Iceland ad banned for ‘denigrating’ food standards body

An Iceland ad launched in the wake of the horsemeat scandal to reassure the public it sold products customers “can trust” has been slammed by the ad watchdog for “denigrating” the Irish food standards body. 


The supermarket questioned the methods used by the Food Safety Authority of Ireland (FSAI) when testing for horse meat in the February ad. The FSAI’s tests, which found traces of horse meat in two ‘Iceland Quarter Pounder’ burgers, was not “accredited” and used lower equine DNA thresholds than accepted as standard elsewhere, Iceland stated. Two further tests by “accredited independent laboratories” , the supermarket added, “found no evidence of contamination”.

The Advertising Standards Authority ruled the ad discredited the FSAI because it failed to point out the initial tests were widely recognised as standard in the US and that the FSAI carried out a second set of tests using an independently accredited laboratory.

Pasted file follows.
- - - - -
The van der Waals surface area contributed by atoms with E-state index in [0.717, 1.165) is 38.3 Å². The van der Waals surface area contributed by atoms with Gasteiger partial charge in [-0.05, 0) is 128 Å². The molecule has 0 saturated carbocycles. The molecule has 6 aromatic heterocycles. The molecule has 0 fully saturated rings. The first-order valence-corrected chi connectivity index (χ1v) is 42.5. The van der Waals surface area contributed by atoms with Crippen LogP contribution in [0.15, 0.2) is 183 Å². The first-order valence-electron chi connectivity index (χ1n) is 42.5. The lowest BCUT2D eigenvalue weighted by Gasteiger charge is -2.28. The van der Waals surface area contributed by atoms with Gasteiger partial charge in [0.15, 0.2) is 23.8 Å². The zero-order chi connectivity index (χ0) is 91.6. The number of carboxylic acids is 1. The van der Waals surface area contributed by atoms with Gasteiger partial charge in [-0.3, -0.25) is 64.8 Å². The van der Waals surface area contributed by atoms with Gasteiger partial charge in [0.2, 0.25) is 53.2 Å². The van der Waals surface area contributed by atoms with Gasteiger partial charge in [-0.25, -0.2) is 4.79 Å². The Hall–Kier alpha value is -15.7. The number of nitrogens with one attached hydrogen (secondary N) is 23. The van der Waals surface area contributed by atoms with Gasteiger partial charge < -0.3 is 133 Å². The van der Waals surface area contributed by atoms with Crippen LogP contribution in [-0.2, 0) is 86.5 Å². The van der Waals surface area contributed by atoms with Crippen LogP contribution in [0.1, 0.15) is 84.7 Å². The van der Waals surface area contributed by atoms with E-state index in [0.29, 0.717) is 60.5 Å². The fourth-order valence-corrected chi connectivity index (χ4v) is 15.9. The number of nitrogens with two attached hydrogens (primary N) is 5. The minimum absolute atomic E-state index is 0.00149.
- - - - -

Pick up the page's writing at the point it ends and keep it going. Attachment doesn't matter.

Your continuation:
Iceland has amended the ad and acknowledged the validity of the FSAI’s test results on its website.

A separate complaint that the ad was misleading because the claim “no horsemeat has ever been found in an Iceland product” was contradicted by the retailer’s admission that a small amount of equine DNA was found in its beef burgers was rejected.